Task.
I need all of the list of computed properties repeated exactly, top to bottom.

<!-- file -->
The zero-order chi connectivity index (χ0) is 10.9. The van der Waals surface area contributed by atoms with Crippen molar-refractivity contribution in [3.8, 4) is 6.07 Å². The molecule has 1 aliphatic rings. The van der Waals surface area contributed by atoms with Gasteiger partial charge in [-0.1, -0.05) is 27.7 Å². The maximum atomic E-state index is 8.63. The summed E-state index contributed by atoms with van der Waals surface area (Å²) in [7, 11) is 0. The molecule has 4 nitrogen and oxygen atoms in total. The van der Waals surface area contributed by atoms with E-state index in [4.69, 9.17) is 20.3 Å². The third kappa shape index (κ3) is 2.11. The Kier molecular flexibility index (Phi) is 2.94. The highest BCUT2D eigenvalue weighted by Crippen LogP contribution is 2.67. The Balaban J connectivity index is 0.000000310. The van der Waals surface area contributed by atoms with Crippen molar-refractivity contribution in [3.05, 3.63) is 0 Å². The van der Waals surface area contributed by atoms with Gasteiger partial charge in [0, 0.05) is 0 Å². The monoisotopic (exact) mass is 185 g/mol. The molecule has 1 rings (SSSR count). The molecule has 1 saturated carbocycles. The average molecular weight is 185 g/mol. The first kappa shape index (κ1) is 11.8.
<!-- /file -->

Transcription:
The zero-order chi connectivity index (χ0) is 10.9. The van der Waals surface area contributed by atoms with Crippen molar-refractivity contribution in [3.8, 4) is 6.07 Å². The molecule has 1 aliphatic rings. The van der Waals surface area contributed by atoms with Gasteiger partial charge in [-0.1, -0.05) is 27.7 Å². The maximum atomic E-state index is 8.63. The summed E-state index contributed by atoms with van der Waals surface area (Å²) in [7, 11) is 0. The molecule has 4 nitrogen and oxygen atoms in total. The van der Waals surface area contributed by atoms with E-state index in [4.69, 9.17) is 20.3 Å². The third kappa shape index (κ3) is 2.11. The Kier molecular flexibility index (Phi) is 2.94. The highest BCUT2D eigenvalue weighted by Crippen LogP contribution is 2.67. The Balaban J connectivity index is 0.000000310. The van der Waals surface area contributed by atoms with Crippen molar-refractivity contribution in [3.05, 3.63) is 0 Å². The van der Waals surface area contributed by atoms with Gasteiger partial charge in [0, 0.05) is 0 Å². The monoisotopic (exact) mass is 185 g/mol. The molecule has 1 rings (SSSR count). The molecule has 1 saturated carbocycles. The average molecular weight is 185 g/mol. The first kappa shape index (κ1) is 11.8.